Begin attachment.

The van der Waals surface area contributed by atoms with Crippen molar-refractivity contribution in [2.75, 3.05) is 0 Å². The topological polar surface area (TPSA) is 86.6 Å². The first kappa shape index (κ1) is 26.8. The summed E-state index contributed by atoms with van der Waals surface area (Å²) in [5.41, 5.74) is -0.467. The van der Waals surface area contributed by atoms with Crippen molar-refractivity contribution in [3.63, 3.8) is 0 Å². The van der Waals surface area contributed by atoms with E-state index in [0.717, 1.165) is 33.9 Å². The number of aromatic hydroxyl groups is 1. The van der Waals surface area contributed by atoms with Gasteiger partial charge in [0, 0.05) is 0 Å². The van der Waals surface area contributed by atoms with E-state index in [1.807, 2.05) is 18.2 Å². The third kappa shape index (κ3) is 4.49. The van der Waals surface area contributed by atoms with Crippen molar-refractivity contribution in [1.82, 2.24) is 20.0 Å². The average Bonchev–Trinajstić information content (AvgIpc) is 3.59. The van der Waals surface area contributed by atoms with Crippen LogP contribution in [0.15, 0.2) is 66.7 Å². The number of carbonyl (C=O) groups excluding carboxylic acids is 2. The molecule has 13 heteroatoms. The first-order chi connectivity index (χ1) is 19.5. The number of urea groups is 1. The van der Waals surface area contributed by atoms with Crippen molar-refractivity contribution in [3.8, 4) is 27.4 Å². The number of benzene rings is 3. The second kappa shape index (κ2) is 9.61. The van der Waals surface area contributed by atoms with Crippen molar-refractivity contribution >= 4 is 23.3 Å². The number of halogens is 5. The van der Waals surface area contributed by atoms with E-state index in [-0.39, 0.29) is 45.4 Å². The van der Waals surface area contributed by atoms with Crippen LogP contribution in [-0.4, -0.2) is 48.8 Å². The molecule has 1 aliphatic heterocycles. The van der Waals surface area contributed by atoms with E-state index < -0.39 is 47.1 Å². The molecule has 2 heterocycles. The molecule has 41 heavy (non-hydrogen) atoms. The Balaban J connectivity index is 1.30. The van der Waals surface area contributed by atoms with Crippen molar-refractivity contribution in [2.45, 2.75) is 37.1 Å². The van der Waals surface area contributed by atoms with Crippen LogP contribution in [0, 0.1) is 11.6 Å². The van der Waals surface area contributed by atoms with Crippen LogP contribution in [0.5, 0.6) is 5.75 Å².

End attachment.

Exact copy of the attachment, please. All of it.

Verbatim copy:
The van der Waals surface area contributed by atoms with Crippen molar-refractivity contribution in [2.75, 3.05) is 0 Å². The topological polar surface area (TPSA) is 86.6 Å². The first kappa shape index (κ1) is 26.8. The summed E-state index contributed by atoms with van der Waals surface area (Å²) in [5.41, 5.74) is -0.467. The van der Waals surface area contributed by atoms with Crippen molar-refractivity contribution in [3.63, 3.8) is 0 Å². The van der Waals surface area contributed by atoms with E-state index in [0.717, 1.165) is 33.9 Å². The number of aromatic hydroxyl groups is 1. The van der Waals surface area contributed by atoms with Gasteiger partial charge in [0, 0.05) is 0 Å². The van der Waals surface area contributed by atoms with E-state index in [1.807, 2.05) is 18.2 Å². The third kappa shape index (κ3) is 4.49. The van der Waals surface area contributed by atoms with Crippen molar-refractivity contribution in [1.82, 2.24) is 20.0 Å². The average Bonchev–Trinajstić information content (AvgIpc) is 3.59. The van der Waals surface area contributed by atoms with Crippen LogP contribution in [0.15, 0.2) is 66.7 Å². The number of carbonyl (C=O) groups excluding carboxylic acids is 2. The molecule has 13 heteroatoms. The first-order chi connectivity index (χ1) is 19.5. The number of urea groups is 1. The van der Waals surface area contributed by atoms with Crippen molar-refractivity contribution in [3.8, 4) is 27.4 Å². The number of benzene rings is 3. The second kappa shape index (κ2) is 9.61. The van der Waals surface area contributed by atoms with Crippen molar-refractivity contribution >= 4 is 23.3 Å². The number of halogens is 5. The van der Waals surface area contributed by atoms with E-state index in [-0.39, 0.29) is 45.4 Å². The van der Waals surface area contributed by atoms with Crippen LogP contribution in [-0.4, -0.2) is 48.8 Å². The molecule has 1 aliphatic heterocycles. The van der Waals surface area contributed by atoms with E-state index < -0.39 is 47.1 Å². The molecule has 2 heterocycles. The molecule has 41 heavy (non-hydrogen) atoms. The Balaban J connectivity index is 1.30. The van der Waals surface area contributed by atoms with Crippen molar-refractivity contribution in [2.45, 2.75) is 37.1 Å². The van der Waals surface area contributed by atoms with Crippen LogP contribution in [0, 0.1) is 11.6 Å². The van der Waals surface area contributed by atoms with Crippen LogP contribution in [0.5, 0.6) is 5.75 Å².